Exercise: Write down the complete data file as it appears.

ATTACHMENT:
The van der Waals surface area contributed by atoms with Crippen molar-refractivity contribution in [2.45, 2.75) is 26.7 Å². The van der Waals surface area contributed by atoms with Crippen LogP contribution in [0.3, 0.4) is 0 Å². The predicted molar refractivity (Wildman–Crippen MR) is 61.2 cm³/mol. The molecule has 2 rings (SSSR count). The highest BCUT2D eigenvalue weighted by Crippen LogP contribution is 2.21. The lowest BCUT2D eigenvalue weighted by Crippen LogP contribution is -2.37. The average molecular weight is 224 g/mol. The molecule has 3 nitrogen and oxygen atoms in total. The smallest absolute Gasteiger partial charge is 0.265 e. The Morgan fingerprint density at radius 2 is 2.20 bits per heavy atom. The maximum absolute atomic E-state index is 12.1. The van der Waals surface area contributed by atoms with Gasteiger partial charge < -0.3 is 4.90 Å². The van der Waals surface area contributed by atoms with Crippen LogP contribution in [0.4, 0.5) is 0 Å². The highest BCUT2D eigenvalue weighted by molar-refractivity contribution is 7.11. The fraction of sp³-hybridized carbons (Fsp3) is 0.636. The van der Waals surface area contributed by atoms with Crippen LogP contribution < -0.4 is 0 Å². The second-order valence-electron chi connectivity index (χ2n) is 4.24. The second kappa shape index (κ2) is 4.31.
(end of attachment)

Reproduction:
The van der Waals surface area contributed by atoms with Crippen molar-refractivity contribution in [2.45, 2.75) is 26.7 Å². The van der Waals surface area contributed by atoms with Crippen LogP contribution in [0.3, 0.4) is 0 Å². The predicted molar refractivity (Wildman–Crippen MR) is 61.2 cm³/mol. The molecule has 2 rings (SSSR count). The highest BCUT2D eigenvalue weighted by Crippen LogP contribution is 2.21. The lowest BCUT2D eigenvalue weighted by Crippen LogP contribution is -2.37. The average molecular weight is 224 g/mol. The molecule has 3 nitrogen and oxygen atoms in total. The smallest absolute Gasteiger partial charge is 0.265 e. The Morgan fingerprint density at radius 2 is 2.20 bits per heavy atom. The maximum absolute atomic E-state index is 12.1. The van der Waals surface area contributed by atoms with Gasteiger partial charge < -0.3 is 4.90 Å². The van der Waals surface area contributed by atoms with Crippen LogP contribution in [0.4, 0.5) is 0 Å². The highest BCUT2D eigenvalue weighted by molar-refractivity contribution is 7.11. The fraction of sp³-hybridized carbons (Fsp3) is 0.636. The van der Waals surface area contributed by atoms with Crippen LogP contribution < -0.4 is 0 Å². The second-order valence-electron chi connectivity index (χ2n) is 4.24. The second kappa shape index (κ2) is 4.31.